NASA’s Commercial Crew Program (CCP)

NASA is months away from setting a new course in Human Space Flight History. The Commercial Crew Program, a partnership between Boeing’s CST-100 Starliner and Space X’s Crew Dragon are leading the way for the return to flight of US astronauts from US soil. NASA Kennedy Space Center is leading the way in these efforts. NASA has worked closely with Boeing and SpaceX as the companies’ design, develop, and test their systems to ensure safe, reliable and cost-effective commercial transportation for astronauts to low-Earth orbit. While NASA focuses on deep space exploration, the commercial partners will handle the Lower Earth Orbit Human Space Flight. After successful test flights with crew of both spacecraft, NASA will begin the process of certifying the spacecraft and rocket systems for regular crew missions to the space station. The agency has contracted six missions with up to four astronauts, per-mission, for each company. Commercial transportation to and from the space station will maintain a crew of seven astronauts, maximizing time dedicated to scientific research on the orbiting laboratory. This research is crucial for NASA to understand and overcome the challenges of long-duration spaceflight, which will allow humans to explore farther into space than ever before.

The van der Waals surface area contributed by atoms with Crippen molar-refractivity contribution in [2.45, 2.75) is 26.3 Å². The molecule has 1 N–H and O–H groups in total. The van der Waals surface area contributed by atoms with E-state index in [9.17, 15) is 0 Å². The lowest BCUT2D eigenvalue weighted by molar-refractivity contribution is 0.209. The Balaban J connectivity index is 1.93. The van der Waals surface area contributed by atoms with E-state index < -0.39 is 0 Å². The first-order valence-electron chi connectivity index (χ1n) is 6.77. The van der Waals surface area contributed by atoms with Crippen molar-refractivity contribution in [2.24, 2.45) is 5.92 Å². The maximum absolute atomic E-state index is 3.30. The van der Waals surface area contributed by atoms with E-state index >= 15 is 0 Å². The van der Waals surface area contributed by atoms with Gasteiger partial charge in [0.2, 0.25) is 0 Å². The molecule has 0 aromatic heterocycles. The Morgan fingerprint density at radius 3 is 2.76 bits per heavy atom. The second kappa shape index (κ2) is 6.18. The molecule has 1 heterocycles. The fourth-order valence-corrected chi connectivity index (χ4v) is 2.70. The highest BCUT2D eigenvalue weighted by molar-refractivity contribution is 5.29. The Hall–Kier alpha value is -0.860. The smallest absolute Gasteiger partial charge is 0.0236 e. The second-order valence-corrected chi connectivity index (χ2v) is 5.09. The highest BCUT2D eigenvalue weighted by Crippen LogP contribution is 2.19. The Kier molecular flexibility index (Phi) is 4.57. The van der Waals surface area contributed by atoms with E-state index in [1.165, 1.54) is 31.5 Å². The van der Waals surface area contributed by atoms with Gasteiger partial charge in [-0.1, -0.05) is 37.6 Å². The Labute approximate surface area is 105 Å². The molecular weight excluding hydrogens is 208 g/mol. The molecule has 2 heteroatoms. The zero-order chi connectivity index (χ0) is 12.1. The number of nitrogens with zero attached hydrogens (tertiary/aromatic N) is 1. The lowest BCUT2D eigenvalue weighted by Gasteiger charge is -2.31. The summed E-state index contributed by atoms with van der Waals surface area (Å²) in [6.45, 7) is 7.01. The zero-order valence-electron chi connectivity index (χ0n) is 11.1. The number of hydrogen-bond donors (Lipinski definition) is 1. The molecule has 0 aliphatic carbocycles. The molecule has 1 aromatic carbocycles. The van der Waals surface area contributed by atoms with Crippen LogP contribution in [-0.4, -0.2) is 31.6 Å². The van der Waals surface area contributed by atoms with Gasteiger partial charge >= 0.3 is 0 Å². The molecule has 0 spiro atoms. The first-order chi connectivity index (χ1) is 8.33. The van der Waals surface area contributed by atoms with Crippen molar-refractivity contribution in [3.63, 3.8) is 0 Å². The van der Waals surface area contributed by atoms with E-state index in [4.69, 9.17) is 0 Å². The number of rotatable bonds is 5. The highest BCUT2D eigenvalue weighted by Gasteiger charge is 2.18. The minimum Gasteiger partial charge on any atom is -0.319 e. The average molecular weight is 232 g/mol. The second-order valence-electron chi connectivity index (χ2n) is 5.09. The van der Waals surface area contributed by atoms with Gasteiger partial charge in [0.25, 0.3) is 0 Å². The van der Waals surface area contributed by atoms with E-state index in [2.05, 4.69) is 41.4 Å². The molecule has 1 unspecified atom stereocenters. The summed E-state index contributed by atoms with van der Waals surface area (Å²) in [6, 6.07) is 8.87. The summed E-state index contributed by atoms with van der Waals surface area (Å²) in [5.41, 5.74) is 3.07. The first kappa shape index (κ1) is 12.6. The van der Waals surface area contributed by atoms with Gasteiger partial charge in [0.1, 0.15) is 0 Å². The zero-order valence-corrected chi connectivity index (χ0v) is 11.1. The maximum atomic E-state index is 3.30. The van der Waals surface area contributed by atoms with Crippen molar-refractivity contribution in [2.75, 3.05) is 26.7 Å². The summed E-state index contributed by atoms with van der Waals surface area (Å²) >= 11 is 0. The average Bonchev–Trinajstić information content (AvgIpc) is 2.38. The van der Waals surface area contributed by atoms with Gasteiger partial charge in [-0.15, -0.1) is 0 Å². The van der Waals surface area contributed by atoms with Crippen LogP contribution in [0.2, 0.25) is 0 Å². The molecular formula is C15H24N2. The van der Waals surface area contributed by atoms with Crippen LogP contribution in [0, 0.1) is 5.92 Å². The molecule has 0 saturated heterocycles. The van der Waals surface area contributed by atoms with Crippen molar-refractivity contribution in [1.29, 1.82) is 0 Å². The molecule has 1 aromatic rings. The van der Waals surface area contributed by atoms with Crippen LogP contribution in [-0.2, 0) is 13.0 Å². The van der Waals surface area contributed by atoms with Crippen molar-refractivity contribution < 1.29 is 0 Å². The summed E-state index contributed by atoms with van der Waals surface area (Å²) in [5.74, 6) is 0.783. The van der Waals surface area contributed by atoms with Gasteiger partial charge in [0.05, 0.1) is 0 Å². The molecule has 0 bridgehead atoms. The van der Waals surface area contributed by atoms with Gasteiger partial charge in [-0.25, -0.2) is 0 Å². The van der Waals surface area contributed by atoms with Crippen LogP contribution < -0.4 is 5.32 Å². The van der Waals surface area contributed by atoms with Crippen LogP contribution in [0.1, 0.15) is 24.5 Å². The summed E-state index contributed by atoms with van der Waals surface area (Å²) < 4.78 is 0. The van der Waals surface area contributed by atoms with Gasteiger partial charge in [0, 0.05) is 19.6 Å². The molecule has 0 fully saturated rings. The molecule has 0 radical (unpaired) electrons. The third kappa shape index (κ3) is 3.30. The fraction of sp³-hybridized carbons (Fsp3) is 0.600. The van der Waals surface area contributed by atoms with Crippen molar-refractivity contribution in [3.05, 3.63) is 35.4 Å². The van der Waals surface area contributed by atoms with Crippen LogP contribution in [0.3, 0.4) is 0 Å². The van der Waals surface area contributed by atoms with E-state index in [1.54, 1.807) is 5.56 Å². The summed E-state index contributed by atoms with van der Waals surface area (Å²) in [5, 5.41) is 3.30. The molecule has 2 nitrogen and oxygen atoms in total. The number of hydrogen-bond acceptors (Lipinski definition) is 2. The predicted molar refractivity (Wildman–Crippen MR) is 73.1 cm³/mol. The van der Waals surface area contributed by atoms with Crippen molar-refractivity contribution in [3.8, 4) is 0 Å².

Meet the Crew:

Nine U.S. astronauts selected for commercial crew flight assignments gathered at NASA’s Johnson Space Center in Houston, Texas, on Aug. 2 ahead of the announcement Aug. 3. From left NASA astronauts Suni Williams, Josh Cassada, Eric Boe, Nicole Mann, Boeing astronaut Chris Ferguson, NASA astronauts Doug Hurley, Bob Behnken, Mike Hopkins and Victor Glover were assigned to the first test flights and operational missions for Boeing’s CST-100 Starliner and SpaceX’s Crew Dragon.
Photo Credit: NASA Johnson Space Center

Crew Capsule


CST-100 Starliner

Space X

Crew Dragon

Rocket United Launch Alliance – Atlas V Falcon 9
Launch Complex Launch Complex 41 (Cape Canaveral Air Force Base) Launch Complex 39A at NASA Kennedy Space Center
NASA test flight astronauts Eric Boe
Nicole Mann
Robert (Bob) Bohnken
Doug Hurley
Boeing’s test flight astronaut Chris Ferguson
Operational Mission 1 NASA astronauts Josh Cassada
Suni Williams
Michael (Mike)Hopkins
Victor Glover

Meet the Space Capsules:

Starliner Capsule Design Details: A 21st Century Space Capsule Design Space X Crew Capsule

As NASA looks to having these commercial companies handle Lower Earth Orbit mission, NASA will focus on deep space exploration, returning to the Moon and onto Mars in the 2030’s. The eyes of America will be focus on NASA’s Kennedy Space Center where NASA re-launches astronauts from American soil. First test flight for Boeing will be late 2018 and for Space X is projected for November 2018. Crew flights are projected mid-2019 for Boeing and April 2019 for Space X. The excitement is in the air, to know we will soon return to flight, let the Crew Dragon soar and Starliner reach the stars.

Dr. Lester Morales
Educator Professional Development Specialist, NASA STEM EPDC
NASA Kennedy Space Center